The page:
Chinese are allowed into ABP Bandon plant, ‘but that's it' !

September 7th, 2019 6:00 PM

By Southern Star Team

The Irish and Chinese flags fly in the background as protesting farmers talk to a lorry driver looking to enter the ABP plant in Bandon earlier this week. (Photo: Denis Boyle)

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‘We're here until this is sorted out, we're not going anywhere, we've no choice.'



‘WE’RE here until this is sorted out, we’re not going anywhere, we’ve no choice.’

Farmers at the picket line outside the ABP meat processing plant in Bandon have told The Southern Star that they will not permit cattle deliveries into or beef out of the factory until their demand for an increase in the price for their beef is met.

However, at a meeting on Sunday night, over 200 West Cork farmers voted not to disrupt the visit of a Chinese delegation to the factory on Monday last.‘We don’t want to see any new business stopped,’ one farmer said.

‘We did not disrupt the Chinese and also we allowed over 250 cattle into the plant so that they could see the normal day-to-day operations, but that’s it; from now on, nothing is going in or coming out.’

Another farmer, at the picket line, said that he was happy to see more people were coming to join the protest, but that he feels the farming organisations could be doing more for beef farmers.

‘I think that the farming organisations, as a whole, have not done enough for the beef farmers. Here at the protest, the momentum has picked up, we have more people here now and not just beef farmers. 

‘There are dairy farmers here to support us as well as truck drivers and others. We are all here because we have no other choice; we can’t survive the way things are.’

Deputy Michael Collins, who chaired Sunday’s meeting, said that the protestors have been forced away from the families and their farms to fight for their livelihoods.

‘The farmers here are from communities across West Cork and beyond,’ Deputy Collins said.‘They are not able to survive and the Minister for Agricultural must intervene and bring together all sides to sort this out and ensure that farming families have a future in rural Ireland.’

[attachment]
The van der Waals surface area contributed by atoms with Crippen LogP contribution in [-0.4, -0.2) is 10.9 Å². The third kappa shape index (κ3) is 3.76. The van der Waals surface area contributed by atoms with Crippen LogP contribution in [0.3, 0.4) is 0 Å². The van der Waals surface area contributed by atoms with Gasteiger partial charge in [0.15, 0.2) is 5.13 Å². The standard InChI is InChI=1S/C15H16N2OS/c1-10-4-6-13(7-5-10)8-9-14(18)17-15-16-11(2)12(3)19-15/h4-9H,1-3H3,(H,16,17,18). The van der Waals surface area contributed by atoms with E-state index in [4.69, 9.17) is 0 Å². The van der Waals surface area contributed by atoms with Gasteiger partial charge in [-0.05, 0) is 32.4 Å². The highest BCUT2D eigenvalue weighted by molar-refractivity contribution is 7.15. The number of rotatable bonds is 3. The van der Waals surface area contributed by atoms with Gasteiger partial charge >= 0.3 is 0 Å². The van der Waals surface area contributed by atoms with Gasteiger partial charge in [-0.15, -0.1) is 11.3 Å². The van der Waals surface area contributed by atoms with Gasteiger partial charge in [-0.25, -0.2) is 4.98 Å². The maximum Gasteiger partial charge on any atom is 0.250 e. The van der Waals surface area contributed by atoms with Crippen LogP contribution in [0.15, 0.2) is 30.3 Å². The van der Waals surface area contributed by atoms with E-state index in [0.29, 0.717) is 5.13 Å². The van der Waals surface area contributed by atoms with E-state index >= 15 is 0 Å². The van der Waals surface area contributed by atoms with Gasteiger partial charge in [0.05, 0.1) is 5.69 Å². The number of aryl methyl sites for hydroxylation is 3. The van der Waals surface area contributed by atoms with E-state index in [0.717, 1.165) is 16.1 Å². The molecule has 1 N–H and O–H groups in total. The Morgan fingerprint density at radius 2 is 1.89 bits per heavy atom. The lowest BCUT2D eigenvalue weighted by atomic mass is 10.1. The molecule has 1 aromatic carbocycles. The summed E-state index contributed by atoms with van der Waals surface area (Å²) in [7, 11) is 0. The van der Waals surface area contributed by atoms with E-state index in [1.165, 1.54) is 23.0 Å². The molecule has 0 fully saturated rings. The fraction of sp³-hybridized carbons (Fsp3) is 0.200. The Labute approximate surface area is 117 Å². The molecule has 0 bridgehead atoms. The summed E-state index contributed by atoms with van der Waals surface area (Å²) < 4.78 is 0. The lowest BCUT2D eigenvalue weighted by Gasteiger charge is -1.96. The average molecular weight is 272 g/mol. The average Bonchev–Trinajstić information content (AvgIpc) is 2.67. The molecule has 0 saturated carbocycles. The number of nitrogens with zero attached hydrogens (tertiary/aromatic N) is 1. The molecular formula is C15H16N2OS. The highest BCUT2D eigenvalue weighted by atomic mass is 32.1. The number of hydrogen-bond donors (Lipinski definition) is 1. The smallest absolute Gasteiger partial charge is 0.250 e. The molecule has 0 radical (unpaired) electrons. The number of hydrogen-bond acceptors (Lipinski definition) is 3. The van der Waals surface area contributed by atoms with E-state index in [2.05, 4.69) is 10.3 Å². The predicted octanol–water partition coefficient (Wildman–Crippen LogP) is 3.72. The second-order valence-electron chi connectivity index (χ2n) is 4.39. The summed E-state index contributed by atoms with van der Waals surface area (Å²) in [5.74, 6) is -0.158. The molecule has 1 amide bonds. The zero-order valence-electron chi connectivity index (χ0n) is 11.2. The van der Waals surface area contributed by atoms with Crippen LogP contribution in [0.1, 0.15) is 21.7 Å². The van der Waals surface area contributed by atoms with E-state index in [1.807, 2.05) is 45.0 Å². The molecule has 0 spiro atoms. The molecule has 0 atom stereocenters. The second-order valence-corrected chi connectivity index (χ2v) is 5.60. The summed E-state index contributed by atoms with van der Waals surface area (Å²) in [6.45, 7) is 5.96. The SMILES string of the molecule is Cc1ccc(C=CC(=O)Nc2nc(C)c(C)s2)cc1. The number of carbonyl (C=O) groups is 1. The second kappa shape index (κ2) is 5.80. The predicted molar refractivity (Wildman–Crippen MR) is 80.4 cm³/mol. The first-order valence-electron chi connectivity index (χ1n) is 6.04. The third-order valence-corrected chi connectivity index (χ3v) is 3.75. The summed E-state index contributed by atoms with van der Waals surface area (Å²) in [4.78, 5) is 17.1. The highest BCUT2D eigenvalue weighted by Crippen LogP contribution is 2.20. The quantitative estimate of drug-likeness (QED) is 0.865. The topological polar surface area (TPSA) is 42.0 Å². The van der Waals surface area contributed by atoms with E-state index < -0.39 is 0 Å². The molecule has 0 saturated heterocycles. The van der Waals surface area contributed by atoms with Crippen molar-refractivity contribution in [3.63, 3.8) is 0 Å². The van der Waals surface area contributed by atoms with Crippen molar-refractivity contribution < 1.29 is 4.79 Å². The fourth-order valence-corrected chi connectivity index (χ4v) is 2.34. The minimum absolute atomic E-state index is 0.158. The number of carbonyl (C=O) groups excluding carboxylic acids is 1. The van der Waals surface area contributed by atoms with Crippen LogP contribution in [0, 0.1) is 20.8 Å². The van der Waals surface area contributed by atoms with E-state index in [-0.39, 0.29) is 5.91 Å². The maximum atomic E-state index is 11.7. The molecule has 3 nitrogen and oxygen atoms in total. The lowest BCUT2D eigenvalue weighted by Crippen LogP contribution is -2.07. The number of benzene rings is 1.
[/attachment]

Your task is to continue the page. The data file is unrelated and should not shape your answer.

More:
However, one farmer, who wishes to remain anonymous, has called on the local communities to realise that, without the money generated by their beef farmers, the local economy will suffer badly.

 ‘The processors and the supermarkets are making money and the farmer is left with nothing. I’m here because, as things stand, there is not future for my farm or my family the way things are at the moment. We are barely hanging on. ‘All I’m doing is paying bills. This is no life for any of my children and our community will suffer as well, if the farmer has no money to spend at the local shop, or the co-op, or for the local contractor, then the whole community is going to be in trouble.’

Meanwhile, as the protests continue, IFA president Joe Healy has called on the Minister for Agriculture Michael Creed to establish a statutory Commission of Investigation into the beef sector to establish processor and retailer margins along the supply chain.

Mr Healy said the there must be ‘full transparency and the price along the chain must be an essential element of the investigation’ and that with the statutory powers of a Commission of Investigation, if the government moved on this, it should be able establish answers to these questions relatively quickly. Farmers are entitled to know the truth about who is making what from their cattle in the beef supply chain.’

However, back at the ABP plant in Bandon, the farmers on the picket line are determined that they will not leave until the price they received for their beef is increased.

‘As it stands now, I have no future in beef farming,’ one protester said, as he joined his fellow West Cork farmers.

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